I have never been adept at feeling poorly, as I have no affinity for inaction. Impatience is one of my prevailing qualities. By chance (or not?) my psychic energy is at an all time high right now (plans, big plans); kicking back is not on the roster.
Balance, pacing myself, making certain I don’t bonk are the takeaways in the days post infusion. That and a quiet gratitude that as strange as life now is, I’m here–experiencing it.
I had to be in Boston bright and early yesterday morning for an echocardiogram. The technician noted that this was my 36th echo, and that she thought that was probably a record.
Honey, don’t get me started. I’m in the triple digits for chest CT scans. Forty some brain MRI’s and over sixty abdominal CT scans.
This is why I am once again noncompliant as I partake in my fourth first in human trial: after the first two CT’s, I have refused additional abdominal scans.
Trials are a necessary way of life for many of us with advanced cancer. But never forget that this is a codependent relationship; trials also require people like me. Emphasis on person.
I am, first and foremost, a human being. One who shall continue fighting not only for my life, but for my personal rights. And for yours as well.
Medical research cannot move forward without the consented participation of so called ‘volunteers’ such as myself. As I am in this for the long haul, I will not agree to onerous demands that put my already compromised health at greater risk.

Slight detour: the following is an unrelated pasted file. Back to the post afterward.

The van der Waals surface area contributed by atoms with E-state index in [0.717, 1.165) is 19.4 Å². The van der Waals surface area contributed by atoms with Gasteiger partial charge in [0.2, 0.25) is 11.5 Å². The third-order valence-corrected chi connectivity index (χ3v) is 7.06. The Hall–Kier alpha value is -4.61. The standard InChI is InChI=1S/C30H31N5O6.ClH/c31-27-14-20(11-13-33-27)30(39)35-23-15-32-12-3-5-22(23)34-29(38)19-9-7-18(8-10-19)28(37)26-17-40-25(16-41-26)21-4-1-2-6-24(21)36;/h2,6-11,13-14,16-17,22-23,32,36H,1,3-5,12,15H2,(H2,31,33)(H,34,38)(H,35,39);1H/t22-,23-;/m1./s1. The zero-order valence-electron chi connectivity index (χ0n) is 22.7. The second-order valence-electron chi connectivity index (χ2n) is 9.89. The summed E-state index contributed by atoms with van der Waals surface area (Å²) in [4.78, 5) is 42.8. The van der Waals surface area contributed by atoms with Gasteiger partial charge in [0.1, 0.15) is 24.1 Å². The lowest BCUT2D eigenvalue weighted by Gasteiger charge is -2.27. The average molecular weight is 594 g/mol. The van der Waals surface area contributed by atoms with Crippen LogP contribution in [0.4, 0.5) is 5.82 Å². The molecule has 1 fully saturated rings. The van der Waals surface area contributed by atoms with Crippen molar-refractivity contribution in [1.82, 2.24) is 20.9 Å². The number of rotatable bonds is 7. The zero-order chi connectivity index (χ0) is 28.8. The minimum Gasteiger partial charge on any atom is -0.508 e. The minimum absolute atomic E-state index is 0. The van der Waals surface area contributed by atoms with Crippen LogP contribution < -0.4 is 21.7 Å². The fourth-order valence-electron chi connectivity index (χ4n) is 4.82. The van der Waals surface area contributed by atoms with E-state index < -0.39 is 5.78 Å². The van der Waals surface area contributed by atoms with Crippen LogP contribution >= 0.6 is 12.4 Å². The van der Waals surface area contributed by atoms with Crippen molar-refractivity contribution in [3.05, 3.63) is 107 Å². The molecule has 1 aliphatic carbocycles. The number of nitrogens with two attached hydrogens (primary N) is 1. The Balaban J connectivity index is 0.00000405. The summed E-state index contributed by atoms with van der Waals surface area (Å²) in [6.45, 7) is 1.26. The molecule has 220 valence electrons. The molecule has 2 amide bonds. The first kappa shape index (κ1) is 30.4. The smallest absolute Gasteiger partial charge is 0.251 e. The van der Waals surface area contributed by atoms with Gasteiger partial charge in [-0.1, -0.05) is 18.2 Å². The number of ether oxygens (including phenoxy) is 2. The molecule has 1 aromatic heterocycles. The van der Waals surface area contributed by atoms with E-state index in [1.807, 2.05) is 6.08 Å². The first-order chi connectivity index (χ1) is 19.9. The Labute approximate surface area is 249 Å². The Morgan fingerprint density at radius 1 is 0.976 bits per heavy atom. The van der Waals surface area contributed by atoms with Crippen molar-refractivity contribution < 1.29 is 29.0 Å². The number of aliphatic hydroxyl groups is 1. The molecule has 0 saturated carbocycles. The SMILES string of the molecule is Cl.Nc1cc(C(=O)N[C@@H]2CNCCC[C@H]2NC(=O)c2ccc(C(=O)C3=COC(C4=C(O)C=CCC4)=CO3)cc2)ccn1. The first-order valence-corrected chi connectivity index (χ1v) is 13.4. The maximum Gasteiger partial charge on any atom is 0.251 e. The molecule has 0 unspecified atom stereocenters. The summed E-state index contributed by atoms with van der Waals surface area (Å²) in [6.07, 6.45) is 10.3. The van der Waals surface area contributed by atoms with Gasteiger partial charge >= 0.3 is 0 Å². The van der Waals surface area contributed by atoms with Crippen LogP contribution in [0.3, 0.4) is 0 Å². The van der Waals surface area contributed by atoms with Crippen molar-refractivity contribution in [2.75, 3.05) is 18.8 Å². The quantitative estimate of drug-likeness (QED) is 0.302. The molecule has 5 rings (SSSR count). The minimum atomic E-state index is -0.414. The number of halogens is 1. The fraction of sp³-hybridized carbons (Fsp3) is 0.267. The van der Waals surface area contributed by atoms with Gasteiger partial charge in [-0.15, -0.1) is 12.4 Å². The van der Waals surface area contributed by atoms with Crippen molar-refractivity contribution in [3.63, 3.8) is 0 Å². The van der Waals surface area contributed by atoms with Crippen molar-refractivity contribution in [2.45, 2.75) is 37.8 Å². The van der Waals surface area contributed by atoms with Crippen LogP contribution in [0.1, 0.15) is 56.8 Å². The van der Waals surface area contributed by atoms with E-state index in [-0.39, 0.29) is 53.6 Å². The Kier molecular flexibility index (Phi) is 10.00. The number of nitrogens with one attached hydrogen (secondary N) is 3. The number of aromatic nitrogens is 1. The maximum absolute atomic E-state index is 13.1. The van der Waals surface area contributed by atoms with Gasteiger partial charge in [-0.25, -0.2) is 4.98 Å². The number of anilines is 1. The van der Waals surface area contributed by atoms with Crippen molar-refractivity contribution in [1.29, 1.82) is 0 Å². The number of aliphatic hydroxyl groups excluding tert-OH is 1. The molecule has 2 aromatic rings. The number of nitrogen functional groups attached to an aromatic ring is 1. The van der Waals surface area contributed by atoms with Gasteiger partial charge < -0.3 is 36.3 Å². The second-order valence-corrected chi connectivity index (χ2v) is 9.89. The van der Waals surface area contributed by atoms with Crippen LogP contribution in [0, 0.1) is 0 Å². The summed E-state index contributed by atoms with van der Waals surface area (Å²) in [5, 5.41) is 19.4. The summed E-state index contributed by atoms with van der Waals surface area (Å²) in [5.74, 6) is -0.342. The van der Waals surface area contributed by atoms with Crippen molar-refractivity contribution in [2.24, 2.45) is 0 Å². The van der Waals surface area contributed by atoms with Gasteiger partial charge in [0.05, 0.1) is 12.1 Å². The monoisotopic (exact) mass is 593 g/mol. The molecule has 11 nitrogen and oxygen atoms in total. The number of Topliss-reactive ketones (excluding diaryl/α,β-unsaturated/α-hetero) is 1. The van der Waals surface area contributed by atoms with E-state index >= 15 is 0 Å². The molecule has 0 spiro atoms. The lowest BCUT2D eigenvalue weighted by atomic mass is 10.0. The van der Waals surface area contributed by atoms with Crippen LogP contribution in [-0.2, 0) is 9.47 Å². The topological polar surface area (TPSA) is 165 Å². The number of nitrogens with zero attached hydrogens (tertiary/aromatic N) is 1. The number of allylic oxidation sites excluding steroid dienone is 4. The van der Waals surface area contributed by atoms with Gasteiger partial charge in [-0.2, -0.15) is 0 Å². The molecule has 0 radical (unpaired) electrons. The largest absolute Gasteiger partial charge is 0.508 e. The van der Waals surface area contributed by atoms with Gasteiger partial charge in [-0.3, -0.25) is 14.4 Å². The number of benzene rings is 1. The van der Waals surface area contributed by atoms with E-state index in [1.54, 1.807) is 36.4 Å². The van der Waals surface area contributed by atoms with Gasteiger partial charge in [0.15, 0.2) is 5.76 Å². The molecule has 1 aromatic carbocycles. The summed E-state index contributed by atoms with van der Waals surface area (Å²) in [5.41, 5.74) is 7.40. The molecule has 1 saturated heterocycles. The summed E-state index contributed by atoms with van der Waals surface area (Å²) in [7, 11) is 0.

I urge you to do the same. Question the necessity of tests that are not clinically indicated. Remind sponsors that you are more than your tissue. Stand up for yourself in a trial just as you would if you were a patient rather than a participant. Challenge the medical research establishment to make good on the aspirational ‘patients as partners.’
It is up to us to initiate change because we have the most at stake (literal skin in the game). We cannot afford to be complacent. And if you think about it, there is nothing to fear but cancer itself. Seriously. Question the unequal power dynamic and the status quo.
To do so does not indicate that you are anti research. In fact, I would posit that it means quite the opposite. You wish to be in this relationship but you also desire that it be healthy and productive for all involved. Demand respect. And always remember, assent is not your only option. It’s ok to say no, and better yet, to suggest an alternative.
Less passive participation is not only good for the individual, it will ultimately benefit research as a whole. So don’t hesitate to speak up. Speak out. Advocate for yourself but also for a truer alliance. An actual partnership.
I think (and if I were speaking my cadence would get real slow right now…) one of the most difficult adjustments as part and parcel of this pandemic is me.
I am simply not accustomed to this much alone time. It’s ok, as in, I can do it. But sometimes it fucking sucks.
If I cook, or clean, there’s nobody who’s going to care but me. Same if I choose to not cook or clean.
On the one hand, that’s kinda nice; in a cut myself some slack sorta way. But then again, it gets old. Really fast.
I suppose that’s because I’m not out to entertain/impress/interact with myself. Nope. It’s the difference between masturbation and making love. Quite likely the same outcome. But…that which is shared is just so much better. More memorable, more meaningful, more multidimensional.
We humans are social animals. And this pandemic is messing with that big time.
Once again, I can do this. But damn–I look forward to the day when we can once again just fall into one another’s arms. It’s going to be a hug for the ages.